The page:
Value stocks are shares in companies trading at relatively low multiples compared to their earnings and growth potential. Dollar General (DG -0.37%) and Kroger (KR 0.27%) fit into this category because of their dirt cheap stock prices and catalysts for long-term success as they revamp their business models.
Let's find out why they could make great additions to your investment portfolio.
With a reasonable valuation and a defensive business model focused on low-priced consumer essentials, Dollar General is ideal for investors who like to play it safe. The discount retailer is also boosting its growth potential by expanding into a synergistic opportunity in healthcare.
Described as "food deserts," some parts of the United States have less access to quality grocery services than the rest of the country. And according to Dollar General CEO Todd Vasos, the country also has a problem with "healthcare deserts," especially in rural areas. He says his company can meet this need because of its footprint of over 17,200 stores, many in underserved communities. It plans to turn its stores into healthcare destinations by boosting over-the-counter drug selection and expanding into telemedicine and prescriptions.
The healthcare push can boost growth and help differentiate Dollar General from its rivals. The company is also expanding its fresh food selection, providing even more value to underserved communities.
When consumers are happy, they stick around. And that's great news for investors. Dollar General expects net sales growth of 0.5% to 1.5% in fiscal 2021 to $34 billion and earnings per share growth of as much as 24% to $10.20. Trading for $222, the stock is valued at around 22 times expected earnings, which is reasonable considering its healthy bottom-line growth and catalysts for expansion in the healthcare industry.
Kroger is a blue chip retailer that has served American customers for 138 years. The company plans to capture a larger share of the $1.4 trillion retail market by focusing on fresh foods and digital distribution. Its cheap valuation is icing on the cake for investors.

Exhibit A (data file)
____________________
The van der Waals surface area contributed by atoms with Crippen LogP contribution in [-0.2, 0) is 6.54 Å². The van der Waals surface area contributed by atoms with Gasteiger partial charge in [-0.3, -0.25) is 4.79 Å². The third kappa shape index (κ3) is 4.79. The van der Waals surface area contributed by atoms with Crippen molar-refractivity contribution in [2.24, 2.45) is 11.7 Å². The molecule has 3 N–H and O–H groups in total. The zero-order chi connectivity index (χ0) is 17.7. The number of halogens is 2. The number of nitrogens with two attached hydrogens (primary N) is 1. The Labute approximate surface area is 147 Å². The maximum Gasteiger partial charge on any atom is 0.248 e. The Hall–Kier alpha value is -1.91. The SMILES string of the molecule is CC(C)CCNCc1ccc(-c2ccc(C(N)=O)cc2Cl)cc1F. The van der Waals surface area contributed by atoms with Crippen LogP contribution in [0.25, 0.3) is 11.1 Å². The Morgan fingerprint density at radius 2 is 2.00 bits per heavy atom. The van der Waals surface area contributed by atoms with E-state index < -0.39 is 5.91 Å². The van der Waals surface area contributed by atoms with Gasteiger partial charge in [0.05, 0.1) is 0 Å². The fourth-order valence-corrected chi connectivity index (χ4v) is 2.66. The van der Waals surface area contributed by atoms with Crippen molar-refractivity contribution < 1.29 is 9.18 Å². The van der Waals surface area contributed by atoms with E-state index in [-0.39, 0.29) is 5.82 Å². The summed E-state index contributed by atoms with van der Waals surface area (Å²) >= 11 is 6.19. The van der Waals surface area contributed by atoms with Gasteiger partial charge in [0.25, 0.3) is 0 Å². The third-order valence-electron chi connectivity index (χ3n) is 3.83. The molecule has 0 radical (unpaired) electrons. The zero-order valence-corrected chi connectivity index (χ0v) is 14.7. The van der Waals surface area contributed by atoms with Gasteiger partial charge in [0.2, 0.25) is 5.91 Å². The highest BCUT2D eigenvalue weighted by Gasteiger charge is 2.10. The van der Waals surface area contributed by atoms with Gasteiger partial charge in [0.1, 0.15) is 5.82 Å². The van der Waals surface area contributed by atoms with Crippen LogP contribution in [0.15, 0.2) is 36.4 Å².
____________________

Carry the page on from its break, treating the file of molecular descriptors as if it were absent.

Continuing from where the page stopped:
Like many grocery retailers, Kroger saw sales growth decelerate as COVID-19 tailwinds faded in the industry. Fiscal first-quarter revenue declined 0.6% to $41.3 billion, and management expects same-store sales to fall by up to 4% for the full year. But investors should keep a farsighted perspective on Kroger because it is at the beginning stages of monetizing its long-term growth drivers.
According to CEO Rodney McMullen, Kroger is positioned "better than anyone" to capture market share through its strengths in fresh food and digital distribution. The company has partnered with logistics firm Ocando to build up to 20 automated warehouse sites. Management believes these facilities, called "sheds," could eventually boast higher margins than traditional stores. Kroger reported $10 billion in online sales in 2020 and expects that number to double by the end of 2023.
To be fair, Kroger's isn't the only big-box retailer making a push into e-commerce. But for investors, its relatively cheap valuation is a massive advantage. The stock boasts a forward P/E multiple of just 15 compared to 25 and 19 at Walmart and Target, respectively.
The value of safe stocks
With the S&P 500 trading at an average P/E multiple of 35, there is plenty of room for downside in the stock market. And while it is hard to predict a crash, this is an opportunity for investors to boost their portfolios by betting on safe value stocks like Dollar General and Kroger.
These companies can withstand potential turmoil in the economy because of their focus on consumer essentials. They also boast compelling strategies to maintain long-term growth in the retail industry.